In-vitro fertilization clinics' success rates seems too confusing, public awareness needed

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Nov 22, 2016 04:19 PM EST

Doctor talking to mature couple holding hands, Before treatment begins prospective patients have a consultation to discuss treatment and the procedures involved in IVF. (Photo : UniversalImagesGroup / Contributor)

In-vitro clinics are here to give people the chance to conceive. However, IVF clinics seems to confuse the public in terms of success rates.

According to the website The Conversation, in a recent review of IVF clinics in Australia, the Australian Competition and Consumer Commission (ACCC) identified some of its misleading ways that present people's chances of having a baby on their websites.

The recent conference of the Fertility Society of Australia also reviewed the success rates published on the websites of IVF clinics in Australia and New Zealand. And the results show that published success rates in the web are too confusing because there is no agreed format on how the information should be presented.

Per Mayo Clinic, in-vitro fertilization is a series of complex procedures used to assist with the conception of child and to treat infertility and genetic problems. Mature eggs are collected from the ovaries and fertilized by the sperm in the laboratory. Then, the fertilized egg or eggs are implanted to the uterus with one cycle about two weeks.

IVF procedure can be done using both sperms and eggs from the couple or by an anonymous donor. Also, it can be done, in some cases, in gestational carriers where the embryo in implanted to the carrier's uterus.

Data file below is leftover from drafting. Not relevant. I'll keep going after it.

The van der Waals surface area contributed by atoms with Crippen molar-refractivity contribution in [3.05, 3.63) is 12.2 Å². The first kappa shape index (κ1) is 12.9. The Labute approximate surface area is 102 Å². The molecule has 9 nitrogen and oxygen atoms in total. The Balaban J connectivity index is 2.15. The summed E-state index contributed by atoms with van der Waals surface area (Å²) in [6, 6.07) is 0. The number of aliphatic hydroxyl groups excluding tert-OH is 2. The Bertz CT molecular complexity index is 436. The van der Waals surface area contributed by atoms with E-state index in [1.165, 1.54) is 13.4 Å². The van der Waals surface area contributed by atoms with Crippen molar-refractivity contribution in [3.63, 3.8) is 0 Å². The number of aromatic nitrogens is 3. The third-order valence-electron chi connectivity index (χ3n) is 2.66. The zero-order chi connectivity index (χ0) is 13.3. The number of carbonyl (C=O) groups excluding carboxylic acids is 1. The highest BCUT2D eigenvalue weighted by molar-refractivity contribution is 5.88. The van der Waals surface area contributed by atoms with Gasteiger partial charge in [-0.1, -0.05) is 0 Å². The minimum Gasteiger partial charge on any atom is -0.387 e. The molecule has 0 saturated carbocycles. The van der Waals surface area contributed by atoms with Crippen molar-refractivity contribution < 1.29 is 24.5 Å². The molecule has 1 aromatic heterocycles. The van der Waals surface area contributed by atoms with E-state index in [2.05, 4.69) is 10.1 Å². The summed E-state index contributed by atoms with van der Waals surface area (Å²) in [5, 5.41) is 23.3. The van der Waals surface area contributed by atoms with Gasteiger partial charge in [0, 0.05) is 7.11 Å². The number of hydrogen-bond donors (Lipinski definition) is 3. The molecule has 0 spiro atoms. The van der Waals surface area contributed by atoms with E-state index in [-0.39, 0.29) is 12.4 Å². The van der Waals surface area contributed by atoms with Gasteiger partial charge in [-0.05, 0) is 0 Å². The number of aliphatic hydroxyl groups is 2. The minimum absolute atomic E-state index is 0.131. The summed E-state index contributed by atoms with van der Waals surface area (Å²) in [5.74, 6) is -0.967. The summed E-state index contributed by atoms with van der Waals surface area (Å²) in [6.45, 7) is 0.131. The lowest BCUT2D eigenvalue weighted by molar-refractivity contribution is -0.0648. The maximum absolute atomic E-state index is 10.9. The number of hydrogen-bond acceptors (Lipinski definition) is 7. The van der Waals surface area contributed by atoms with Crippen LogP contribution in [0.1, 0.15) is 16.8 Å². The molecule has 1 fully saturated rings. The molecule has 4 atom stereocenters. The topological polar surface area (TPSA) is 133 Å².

Chances of success with IVF procedure depends on several factors such as age and the cause of infertility. It is time-consuming, expensive and invasive. Miscarriage may also happen even if fertilized egg is implanted in the uterus or clinical pregnancy is established.

It is important to identify the way the clinic define its measures of success.

In the recent audit conducted by The Conversation, most clinics quoted per embryo transfer rates. It does not account for women who do not get eggs or embryos, or the 20% of women who get pregnant but miscarry.

IVF consumers must also be aware that the age of the woman is the most important factor in IVF success.

Women in their early 30's do have 25% chance of having a baby per started treatment cycle but drops to 6% after age 40. But audit results show that one out of five clinics does not mention a woman's age does affects the chance of success.

Factors that affects the chance of having a baby in IVF procedure are parental obesity, smoking and other poor health behaviors.

IVF needs several cycles to enhance the chances of having a baby therefore, before getting on with the immediate success, consumers must also need to be open to the reality that most IVF cycles fail.. Through this, expectations may be more realistic and people are more likely to try again if the treatment will fail.

And lastly, clinics usually uses cute babies to link success rates in their IVF treatments thus, can make people susceptible to overestimating the potential of having a baby from the treatment.

People who need IVF are particularly vulnerable physically, emotionally and to financially demanding treatment. IVF clinic's goal should ensure realistic information of what is possible in the treatment.

 

 

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